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Homes Designed for Extended Families Collapsed in Haitian Quake

New America Media, Commentary, Adolphe Saint-Louis Posted: Jan 18, 2010

Editor's Note: Adolphe Saint-Louis, 49, is a Haitian who survived the recent earthquake. In a recorded interview, which was transcribed, translated into English and edited, he describes how building practices made housing vulnerable to the worst damage of the quake.

My name is Adolphe Saint-Louis. Until just a few days ago I lived here in Port-au-Prince in the neighborhood of Delmas. I had a small business with my cousin. We bought food supplies from the Dominican Republic and sold them here in our area. We made a good living and we were comfortable. I have been blessed with many children, and all of my children have made me proud.

Recently we celebrated the wedding of my oldest daughter, and I was happy to build an apartment for her and her husband to share. As it is usually done here in Haiti, we built the apartment on top of our house.

In Haiti, when you want to add to your home, you build on top of the roof, which is concrete held up by pillars or strong walls on the floor below. A mason builds new walls of concrete blocks to make a room or to enclose the entire area to add a new floor to the house. Some blocks have holes to allow the air to circulate and if the mason is talented he will use the blocks to make a pretty pattern or type of decorative window. The weight-bearing blocks are always solid and they have metal rebar running through the middle to support the structure of the house. When the addition is finished, the mason will leave the rebar exposed so that another floor can be added later if it is needed.

This custom of building from the bottom up has served Haiti well for many years. Although it has made our country appear to be in a perpetual state of construction, the practice of adding on to your home when it is needed has allowed extended families to live close together. It is not unheard of for three or four generations of a family to be sharing the same roof! Living together with grandparents and grandchildren means that our kids are always looked after and they always have cousins and siblings to play with. It means that we are able to help each other even when times are difficult because of the high cost of living.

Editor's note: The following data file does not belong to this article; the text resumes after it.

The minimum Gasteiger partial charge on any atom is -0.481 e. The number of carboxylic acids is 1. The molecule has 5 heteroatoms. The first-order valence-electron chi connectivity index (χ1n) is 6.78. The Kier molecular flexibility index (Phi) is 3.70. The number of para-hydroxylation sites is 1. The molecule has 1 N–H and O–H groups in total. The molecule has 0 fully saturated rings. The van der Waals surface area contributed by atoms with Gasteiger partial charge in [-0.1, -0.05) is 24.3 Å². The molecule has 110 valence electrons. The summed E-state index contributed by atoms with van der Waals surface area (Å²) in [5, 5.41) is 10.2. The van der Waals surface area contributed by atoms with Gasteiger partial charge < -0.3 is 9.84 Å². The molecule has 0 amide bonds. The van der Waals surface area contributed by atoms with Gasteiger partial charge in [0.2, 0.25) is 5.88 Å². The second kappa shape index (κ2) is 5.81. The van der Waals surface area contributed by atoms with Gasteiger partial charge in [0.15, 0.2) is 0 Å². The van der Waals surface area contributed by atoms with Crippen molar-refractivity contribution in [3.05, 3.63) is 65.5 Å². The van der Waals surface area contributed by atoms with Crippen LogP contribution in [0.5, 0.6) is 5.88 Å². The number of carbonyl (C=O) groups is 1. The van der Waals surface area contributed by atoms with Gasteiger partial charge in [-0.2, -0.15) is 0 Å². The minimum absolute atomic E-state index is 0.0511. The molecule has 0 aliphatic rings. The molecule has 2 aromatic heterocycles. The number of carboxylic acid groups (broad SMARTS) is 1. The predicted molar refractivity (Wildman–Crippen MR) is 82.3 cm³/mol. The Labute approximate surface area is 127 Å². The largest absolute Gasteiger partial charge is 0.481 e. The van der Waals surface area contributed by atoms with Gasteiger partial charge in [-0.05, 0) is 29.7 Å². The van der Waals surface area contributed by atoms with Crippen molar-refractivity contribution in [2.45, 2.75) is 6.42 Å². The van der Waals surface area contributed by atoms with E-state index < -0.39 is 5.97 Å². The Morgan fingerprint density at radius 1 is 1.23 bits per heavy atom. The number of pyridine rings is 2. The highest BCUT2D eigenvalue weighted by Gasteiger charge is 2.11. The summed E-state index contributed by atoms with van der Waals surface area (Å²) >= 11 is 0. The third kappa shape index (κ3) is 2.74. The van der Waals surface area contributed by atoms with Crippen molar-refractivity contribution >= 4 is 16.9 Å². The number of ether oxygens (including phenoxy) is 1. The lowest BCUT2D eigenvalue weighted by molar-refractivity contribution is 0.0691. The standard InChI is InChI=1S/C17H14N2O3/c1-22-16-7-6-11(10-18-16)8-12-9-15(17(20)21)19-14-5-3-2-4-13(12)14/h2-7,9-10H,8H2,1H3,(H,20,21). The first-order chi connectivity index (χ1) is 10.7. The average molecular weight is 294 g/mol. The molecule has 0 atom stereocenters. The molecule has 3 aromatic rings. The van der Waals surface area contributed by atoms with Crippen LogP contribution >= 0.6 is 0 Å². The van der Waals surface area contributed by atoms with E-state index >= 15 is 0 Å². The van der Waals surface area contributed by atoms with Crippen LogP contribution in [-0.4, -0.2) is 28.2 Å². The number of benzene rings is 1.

This building practice has also allowed those who do not have the funds to build an entire addition to add to their house as they are able. For instance, maybe your child marries and they need a place to be for them and their husband. You can build just a room on the roof of your house and put a tin roof on it. Then when you have more money you can add more rooms or finish the entire floor and create a new roof for the building.

That is what we did at my house. We added some rooms and a new roof to our house. There was a place for my nephew to live in the front and a large room for my daughter and her husband in the back. The way we had done it, it was so pleasant. We put many plants and flowers in pots around the side of the staircase outside because my daughter loves nature very much. She was so happy when she saw the place that we made for her.

But when the earthquake came, we lost everything. So did all the people in my neighborhood. The floors of the houses fell, one on top of the other. By now, everyone around the world has seen the pictures, but you cannot imagine what it looks like until you see it with your own eyes. Thank God, we are all okay. No one in our family is dead, although my nephew and his friend were slightly injured when they escaped the house.

Now everyone is too afraid to sleep inside. Every time there is another small earthquake, the buildings groan in anticipation of falling again. Now we are sleeping in the street in front of our home. When I run quickly inside to grab some clothes or some food from that can be salvage, I hold my breath because I dont know if I will make it out or if everything will fall down around me. We are now a city with no home. I dont know what will happen. The Haitian way of building homes cannot work anymore because now no one will trust that they are safe indoors. What will happen to us? Where will we sleep? I dont know because right now these are questions that only God can answer.

Related Articles:

Rush to Aid Haiti's Earthquake Victims

After the Quake, Depend on Women

Fate of Undocumented Chinese in Haiti Remains Unknown

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